prodrome. Epstein-Barr virus (EBV) and vaccinationrelated ACA were found in older children. The youngest child developed ACA after varicella at the age of
1.1 years and the oldest had well-documented ACA
after mononucleosis at the age of 21 years. Fifty-seven
percent were boys and 43($ were girls. Seventy percent were white and 30%: black, almost exactly the
typical racial mixture of our inpatient service. Age,
race, and sex showed no significant correlation with
674 Annals of Neurology Vol 35 No 6 June 1994
1z
L
I
1
2
3
4
5
6
7
8
9
10
11
12
13
14
15
16
17
18
19
20
21
FIR. 1 . Distrzbution of patient age ut the on.ret of-ataxia
clinical presentation (except as noted below) or
outcome.
Prodromal illnesses were identified in 57 children
( 7 8 q . ; 26q had chickenpox and 52% had other presumed viral illnesses). Among 36 children with presumed viral illnesses other than varicella, 5 had gastrointestinal and 3 1 had upper respiratory symptoms.
Twenty-four had viral cultures performed and/or titers
measured, and EBV was the only specific agent identified (n = 2). Two patients developed ataxia after immunization, one for smallpox and one for measles; 14
children (19.2%) had no recognized prodrome.
Fever was present at the onset of ataxia in only 2
patients (2.7%), one with varicella and one with a viral
syndrome. The latency from prodromal illness to the
onset of ataxia averaged 9.9 k 7.9 days (range, 1-43
days) for all patients with identifiable causes or prodromata. Latency was somewhat longer after EBV infection than after other known or presumed viral illnesses
or immunizations. Ataxia was strongly emphasized or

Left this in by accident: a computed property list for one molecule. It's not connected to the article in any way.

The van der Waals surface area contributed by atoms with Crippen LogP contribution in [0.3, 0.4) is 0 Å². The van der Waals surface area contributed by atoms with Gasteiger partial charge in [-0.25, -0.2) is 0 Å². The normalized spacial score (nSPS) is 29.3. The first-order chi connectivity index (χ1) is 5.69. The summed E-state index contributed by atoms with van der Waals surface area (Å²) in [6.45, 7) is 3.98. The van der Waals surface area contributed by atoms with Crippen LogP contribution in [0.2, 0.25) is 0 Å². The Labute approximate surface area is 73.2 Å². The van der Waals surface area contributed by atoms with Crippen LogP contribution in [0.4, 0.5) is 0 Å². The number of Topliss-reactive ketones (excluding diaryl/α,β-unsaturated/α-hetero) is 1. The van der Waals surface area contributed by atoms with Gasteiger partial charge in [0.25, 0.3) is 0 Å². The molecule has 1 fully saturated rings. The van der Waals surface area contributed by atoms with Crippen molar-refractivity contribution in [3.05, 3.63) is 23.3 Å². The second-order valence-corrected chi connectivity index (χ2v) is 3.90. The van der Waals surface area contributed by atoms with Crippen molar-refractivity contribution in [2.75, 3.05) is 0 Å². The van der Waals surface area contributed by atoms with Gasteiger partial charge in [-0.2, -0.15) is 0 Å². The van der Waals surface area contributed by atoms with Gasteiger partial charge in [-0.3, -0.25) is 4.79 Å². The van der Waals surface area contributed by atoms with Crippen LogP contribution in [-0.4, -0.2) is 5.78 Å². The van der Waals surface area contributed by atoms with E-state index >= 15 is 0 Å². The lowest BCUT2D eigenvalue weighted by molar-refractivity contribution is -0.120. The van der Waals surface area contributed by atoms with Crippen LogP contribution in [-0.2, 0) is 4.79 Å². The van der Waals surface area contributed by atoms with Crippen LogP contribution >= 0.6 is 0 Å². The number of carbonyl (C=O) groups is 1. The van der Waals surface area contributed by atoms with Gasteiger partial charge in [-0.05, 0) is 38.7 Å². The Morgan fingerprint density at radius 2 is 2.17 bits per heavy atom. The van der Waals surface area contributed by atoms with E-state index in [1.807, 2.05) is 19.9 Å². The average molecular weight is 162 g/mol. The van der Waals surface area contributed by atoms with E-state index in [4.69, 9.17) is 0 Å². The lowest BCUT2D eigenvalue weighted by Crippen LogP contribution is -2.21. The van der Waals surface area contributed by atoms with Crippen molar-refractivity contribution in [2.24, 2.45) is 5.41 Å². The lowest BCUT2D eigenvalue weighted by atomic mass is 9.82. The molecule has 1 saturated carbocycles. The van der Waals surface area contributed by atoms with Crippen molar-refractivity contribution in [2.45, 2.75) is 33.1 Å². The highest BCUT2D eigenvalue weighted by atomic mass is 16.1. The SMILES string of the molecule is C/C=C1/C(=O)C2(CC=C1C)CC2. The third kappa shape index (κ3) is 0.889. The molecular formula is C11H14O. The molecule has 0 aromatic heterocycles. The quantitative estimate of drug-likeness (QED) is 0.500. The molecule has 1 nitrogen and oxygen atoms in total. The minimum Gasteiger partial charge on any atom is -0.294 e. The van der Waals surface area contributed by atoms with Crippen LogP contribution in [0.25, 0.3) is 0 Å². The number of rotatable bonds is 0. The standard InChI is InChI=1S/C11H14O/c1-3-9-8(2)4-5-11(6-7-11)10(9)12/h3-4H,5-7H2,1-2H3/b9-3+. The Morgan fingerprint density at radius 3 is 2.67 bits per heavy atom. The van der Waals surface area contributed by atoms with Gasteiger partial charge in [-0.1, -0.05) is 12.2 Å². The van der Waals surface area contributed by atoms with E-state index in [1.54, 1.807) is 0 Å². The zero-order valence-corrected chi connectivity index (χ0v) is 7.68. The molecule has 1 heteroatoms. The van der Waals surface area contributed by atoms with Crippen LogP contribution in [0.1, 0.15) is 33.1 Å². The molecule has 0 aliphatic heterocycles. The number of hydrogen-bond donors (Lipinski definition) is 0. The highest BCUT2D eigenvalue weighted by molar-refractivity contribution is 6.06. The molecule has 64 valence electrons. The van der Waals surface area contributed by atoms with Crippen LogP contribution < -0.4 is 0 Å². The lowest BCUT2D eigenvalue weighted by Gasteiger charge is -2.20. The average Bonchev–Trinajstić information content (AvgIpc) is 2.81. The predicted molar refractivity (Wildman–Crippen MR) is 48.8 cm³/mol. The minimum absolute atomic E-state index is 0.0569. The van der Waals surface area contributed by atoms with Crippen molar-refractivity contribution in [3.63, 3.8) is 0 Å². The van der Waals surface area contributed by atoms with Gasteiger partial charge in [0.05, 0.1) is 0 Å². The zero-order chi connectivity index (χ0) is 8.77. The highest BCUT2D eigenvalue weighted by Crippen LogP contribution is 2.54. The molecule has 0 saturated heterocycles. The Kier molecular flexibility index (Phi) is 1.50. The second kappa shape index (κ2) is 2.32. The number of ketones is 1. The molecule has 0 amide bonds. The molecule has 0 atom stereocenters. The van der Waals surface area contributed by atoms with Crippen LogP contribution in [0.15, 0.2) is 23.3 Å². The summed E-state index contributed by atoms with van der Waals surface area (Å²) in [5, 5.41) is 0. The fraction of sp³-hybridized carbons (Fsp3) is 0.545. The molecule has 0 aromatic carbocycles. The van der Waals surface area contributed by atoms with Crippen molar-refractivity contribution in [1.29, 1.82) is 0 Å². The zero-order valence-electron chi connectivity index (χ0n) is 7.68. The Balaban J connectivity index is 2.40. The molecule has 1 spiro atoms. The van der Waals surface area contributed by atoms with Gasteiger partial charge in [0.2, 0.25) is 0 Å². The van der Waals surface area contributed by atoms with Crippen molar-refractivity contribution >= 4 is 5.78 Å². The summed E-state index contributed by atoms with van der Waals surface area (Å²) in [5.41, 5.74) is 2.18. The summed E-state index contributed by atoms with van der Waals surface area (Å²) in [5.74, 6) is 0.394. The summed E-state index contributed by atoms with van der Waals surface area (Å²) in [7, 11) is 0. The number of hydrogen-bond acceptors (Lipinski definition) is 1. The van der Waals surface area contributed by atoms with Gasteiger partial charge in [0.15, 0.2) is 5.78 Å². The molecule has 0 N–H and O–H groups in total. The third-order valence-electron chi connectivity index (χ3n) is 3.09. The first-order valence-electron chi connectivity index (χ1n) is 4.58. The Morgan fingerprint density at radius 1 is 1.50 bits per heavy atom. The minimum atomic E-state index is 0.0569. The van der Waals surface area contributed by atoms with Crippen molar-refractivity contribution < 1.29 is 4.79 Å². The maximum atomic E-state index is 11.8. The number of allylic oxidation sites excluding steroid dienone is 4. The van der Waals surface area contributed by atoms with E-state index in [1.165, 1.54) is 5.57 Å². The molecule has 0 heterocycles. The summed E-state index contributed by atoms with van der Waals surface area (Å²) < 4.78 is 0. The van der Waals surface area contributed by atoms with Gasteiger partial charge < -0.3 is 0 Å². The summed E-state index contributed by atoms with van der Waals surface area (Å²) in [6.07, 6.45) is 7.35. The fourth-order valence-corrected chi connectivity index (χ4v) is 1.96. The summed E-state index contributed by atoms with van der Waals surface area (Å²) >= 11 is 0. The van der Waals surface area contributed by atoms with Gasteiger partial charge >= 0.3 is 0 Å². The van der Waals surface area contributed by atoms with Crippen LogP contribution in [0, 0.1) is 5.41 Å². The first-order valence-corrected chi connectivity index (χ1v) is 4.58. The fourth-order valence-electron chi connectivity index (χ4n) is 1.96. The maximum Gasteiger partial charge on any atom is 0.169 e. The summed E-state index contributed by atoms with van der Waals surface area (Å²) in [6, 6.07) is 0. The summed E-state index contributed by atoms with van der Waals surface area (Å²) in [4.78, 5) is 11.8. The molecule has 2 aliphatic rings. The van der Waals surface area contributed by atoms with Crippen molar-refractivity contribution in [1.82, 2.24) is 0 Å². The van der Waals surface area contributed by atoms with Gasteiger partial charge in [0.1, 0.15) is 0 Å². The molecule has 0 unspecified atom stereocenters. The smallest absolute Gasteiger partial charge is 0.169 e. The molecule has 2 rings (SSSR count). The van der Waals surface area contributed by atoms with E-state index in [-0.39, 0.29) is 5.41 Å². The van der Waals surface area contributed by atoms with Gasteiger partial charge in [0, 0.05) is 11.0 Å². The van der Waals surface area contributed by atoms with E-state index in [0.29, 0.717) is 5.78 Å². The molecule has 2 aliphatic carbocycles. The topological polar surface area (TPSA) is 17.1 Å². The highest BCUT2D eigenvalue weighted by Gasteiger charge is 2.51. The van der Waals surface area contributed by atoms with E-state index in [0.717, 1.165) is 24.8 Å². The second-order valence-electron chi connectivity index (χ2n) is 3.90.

Table 2. Laboratoq Vahes ut Onset of Acute Cerebellar Ataxia, b j Subgroups
WBC x 103(X ir SD)
WBC Range ( x 10 ’)
WBC > 10 X 10”(g)
Lymph Seg > 1 0 (VY
CSF protein (pg/dl) (n)
CSF protein range (kg/dl)
CSF protein > 40 (%)
CSF WBCimm’ (X -t SD)
CSF WBCimm’ range
CSF WBC > 6;mm3 (%)
’Lymph: Seg
WBC
=
3>
Varicella
“Viral”
8.0 ? 2.:
4.5-13.0
23
100
21 2 13 (18)
10.6 ? 3.6
5.8-22.0
7-49
6
17 -_fr 26
0-107
50
Epstein-Barr
Virus
49
92
31 2 25 (34)
10-99
26.5
14 t 23
0-99
46
6.8 i 0.6
6.4-7.2
0
100
Vaccine
Idiopathic
-
9.9 ? 2.0
6.8-15.8
36
100
21 ? 12 (14)
7-4 j
7.1
0
-
29 f 11 ( 2 )
36 (1)
36
21-36
0
0
0
22.1
1-2
-
0
0
7’9
0- 107
29
1 . 0 (c$) indicates prrcenr of subgroup with preponderance of lymphocytes in WHC differential.
white blood cell; CSF = cerebrospinal fluid; SD = standard deviation.
confined t o ataxia of gait. The severity of gait ataxia
(see above) was judged to be mild in 26% (19/73j,
moderate in 4057, (29/71), and severe in 347{ (25173)
of children. I t was worse in patients with ataxia related
to varicella, EBV, and vaccination, as 57r4 (lii2.3) of
these children were unable to walk. Only 3 1 (1 1i 3 6 )
of children with an unspecified viral illness and 21%
(3114) of children without a prodrome had such a severe gait abnormality.
Associated neurological findings were frequently encountered. Truncal ataxia and dysmetria were the most
common signs, present in 7 0 9 and 63% of all patients,
respectively. In most, truncal ataxia was emphasized
during walking as compared to sitting, thus representing a manifestation of gait ataxia. It was somewhat less
common after occurrence of a nonspecific viral prodrome or vaccination than in ACA following varicella,
EBV infection, or no prodrome (see Table 1). Dysmetria was present in all patients with EBV- or vaccination-related ataxia and about two thirds of those with
ACA from other etiological categories (see Table I).
Nystagmus (usually gaze-paretic) was present in 13.7%;
cranial nerve palsies (abducens, facial and/or glossopharyngeal), in 6.8%; and corticospinal tract signs, in
5.4%. Eighty percent (16120) of the children with nystagmus or cranial nerve palsies were boys. Two had